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A Playful Mystery Play for Four Voices

Reader 1: Once upon a time

Reader 2: A long time ago

Reader 3: A very, very long time  ago

Reader 4: Like, before your parents were even born

Reader 1: There was a Mystery.

Reader 2: She was a great Mystery.

Reader 3: And nobody understood or appreciated her

Reader 4: Mainly because there was no one else around to appreciate or understand much of anything.

Reader 1: For a long, long time nothing happened.

Reader 2: The great mystery waited.

Reader 3: And waited

Reader 2: And waited some more,

Reader 1: Until at last she said,

Reader 4: “I’m bored!”

Reader 1: And so the Mystery set the stars in the heavens,

Reader 2: And planets to circle the stars,

Reader 3: And comets to wander to and fro,

Reader 2:  And it was all very beautiful.

Reader 1: But after a couple of billion years of watching, the Mystery decided it was still 

Reader 4: “Bor-ing!”

Reader 1: The Mystery was lonely.

Reader 2: She wanted someone to play with.

Reader 3: So she looked among all the stars and planets.

Reader 1: But some of the stars were…

Reader 4: Too hot.

Reader 2: And others were…

Reader 4: Too cool.

Reader 1: And some of the planets were…

Reader 4: Too big

Reader 2:  And others were…

Reader 4: Too little

Reader 3: But finally she found one that was

Reader 4: Just right!

Reader 2: The planet was covered with water

Reader 3: But there were huge chunks of land sticking out,

Reader 1: And even mountains and plains and rivers.

Reader 2: Best of all, there were tiny, tiny, creatures called protozoa,

Reader 3: That lived and squirmed in the water.

Reader 4: “Come play with me!”

Reader 1: The Mystery said.

Reader 3: But the protozoa just kept on squirming like they hadn’t even heard her.

Reader 2: Which isn’t surprising

Reader 3: Because they didn’t have any ears.

Reader 1: After another couple of billion years of watching the stars and planets and comets

Reader 3: And the squirming protozoa

Reader 4: The Mystery was bored again.

Reader 1: Then the Mystery got an idea.

Reader 3: She decided to glue some of the protozoa together with stuff called protoplasm.

Reader 2: When they were stuck together, the protozoa began working together.

Reader 3: They formed eyes and feet and mouths and stomachs

Reader 4: And ears!

Reader 3:  So they could see and move around and eat and digest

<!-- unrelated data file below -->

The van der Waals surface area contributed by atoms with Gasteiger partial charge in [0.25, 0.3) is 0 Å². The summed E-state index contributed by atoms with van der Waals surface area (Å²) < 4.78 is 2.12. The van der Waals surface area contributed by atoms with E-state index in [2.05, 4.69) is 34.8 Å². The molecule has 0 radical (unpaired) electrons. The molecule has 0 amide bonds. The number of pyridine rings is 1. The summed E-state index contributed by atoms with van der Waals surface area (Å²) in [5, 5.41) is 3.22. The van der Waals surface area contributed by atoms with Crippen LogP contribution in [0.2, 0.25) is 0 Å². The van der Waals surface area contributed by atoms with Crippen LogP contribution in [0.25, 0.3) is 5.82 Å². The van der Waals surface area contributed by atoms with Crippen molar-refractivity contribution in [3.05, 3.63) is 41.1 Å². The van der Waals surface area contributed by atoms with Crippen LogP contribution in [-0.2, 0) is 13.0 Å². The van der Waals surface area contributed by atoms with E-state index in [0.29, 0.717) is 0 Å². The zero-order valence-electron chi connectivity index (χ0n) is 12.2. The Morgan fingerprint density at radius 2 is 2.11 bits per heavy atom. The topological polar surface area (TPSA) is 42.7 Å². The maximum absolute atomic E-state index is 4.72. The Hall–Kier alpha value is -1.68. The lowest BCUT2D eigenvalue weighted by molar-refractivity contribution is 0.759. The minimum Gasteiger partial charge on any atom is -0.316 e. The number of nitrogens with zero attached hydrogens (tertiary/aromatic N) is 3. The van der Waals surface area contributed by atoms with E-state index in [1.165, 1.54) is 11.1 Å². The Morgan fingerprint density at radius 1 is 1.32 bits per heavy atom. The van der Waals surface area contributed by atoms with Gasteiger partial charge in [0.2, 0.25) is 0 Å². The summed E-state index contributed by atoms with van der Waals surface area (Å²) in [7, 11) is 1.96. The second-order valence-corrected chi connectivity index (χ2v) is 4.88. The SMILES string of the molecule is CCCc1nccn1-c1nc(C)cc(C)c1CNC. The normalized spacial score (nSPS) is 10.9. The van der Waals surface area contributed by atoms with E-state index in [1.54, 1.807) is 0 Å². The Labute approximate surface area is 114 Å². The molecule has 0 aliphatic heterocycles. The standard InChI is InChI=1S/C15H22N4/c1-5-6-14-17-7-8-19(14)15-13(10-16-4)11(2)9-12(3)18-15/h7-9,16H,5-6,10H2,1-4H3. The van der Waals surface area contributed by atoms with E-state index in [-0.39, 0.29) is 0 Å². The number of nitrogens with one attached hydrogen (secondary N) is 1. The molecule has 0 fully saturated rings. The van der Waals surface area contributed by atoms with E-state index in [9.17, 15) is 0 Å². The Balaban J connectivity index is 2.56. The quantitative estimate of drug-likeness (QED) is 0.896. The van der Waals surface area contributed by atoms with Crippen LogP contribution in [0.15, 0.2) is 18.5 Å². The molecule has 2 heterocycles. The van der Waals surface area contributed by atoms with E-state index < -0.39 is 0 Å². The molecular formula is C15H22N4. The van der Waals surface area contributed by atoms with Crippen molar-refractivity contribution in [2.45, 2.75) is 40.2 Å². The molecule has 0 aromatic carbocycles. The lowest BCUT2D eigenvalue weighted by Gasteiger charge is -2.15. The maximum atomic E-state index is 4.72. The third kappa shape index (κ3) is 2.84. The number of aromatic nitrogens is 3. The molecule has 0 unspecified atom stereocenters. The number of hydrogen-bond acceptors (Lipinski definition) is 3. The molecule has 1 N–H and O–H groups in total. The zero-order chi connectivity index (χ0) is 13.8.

Reader 4: And hear me!

Reader 1: But even if the new creatures could hear the Mystery, they didn’t pay much attention to her.

Reader 2: Instead they watched each other.

Reader 3:  And they moved around and ate and digested each other too.

Reader 4: At least it was more interesting than watching the stars and planets and comets

Reader 1: It was more interesting because as the new creatures watched and moved around and ate and digested,

Reader 2: They changed.

Reader 3: They grew.

Reader 4: They evolved.

Reader 1: And soon there were all kinds of different animals

Reader 2: In the seas and on the land

Reader 3: And mountains and rivers.

Reader 1: There were cows that said “moo.”*

Reader 2: And sheep said “baa”*

Reader 3: And three singing pigs said “la la la”*

Reader 4: No! No!  That isn’t right!  Pigs say Oink all day and night!*

Reader 3: Oh… (singing) oink!

Reader 2: (singing) Oink!

Reader 1: (singing) Oink!

Reader 1: But the idea of singing pigs got the Mystery thinking.

Reader 2: Maybe some of the animals could use their mouths for singing or talking as well as eating.

Reader 4: They would make great playmates!

Reader 3: So she waited and watched as the animals continued to evolve.

Reader 2: And sure enough, after another bazillion years, she saw them.

Reader 4: They were really funny looking.

Reader 2: All of their fur was stuck on top of their heads…

Reader 3: And just a few other places on their bodies.

Reader 2: And they walked on just two feet…

Reader 3:  Instead of all four, like most of the other creatures.

Reader 2: But best of all, they could talk!

Reader 4: They would be so much fun to play with!

Reader 1: The new creatures had problems, though.

Reader 2: The new creatures didn’t have any fur, so they were cold much of the time.

Reader 3: They didn’t have big teeth or sharp claws, so they had trouble getting food to eat.

Reader 4: So the Mystery gave them some ideas for making fires and growing crops.

Reader 3: And for a while everything went just great.

Reader 2: The new creatures called themselves humans, which means “from the earth.”

Reader 3: And for a long time the humans lived in balance with the other creatures.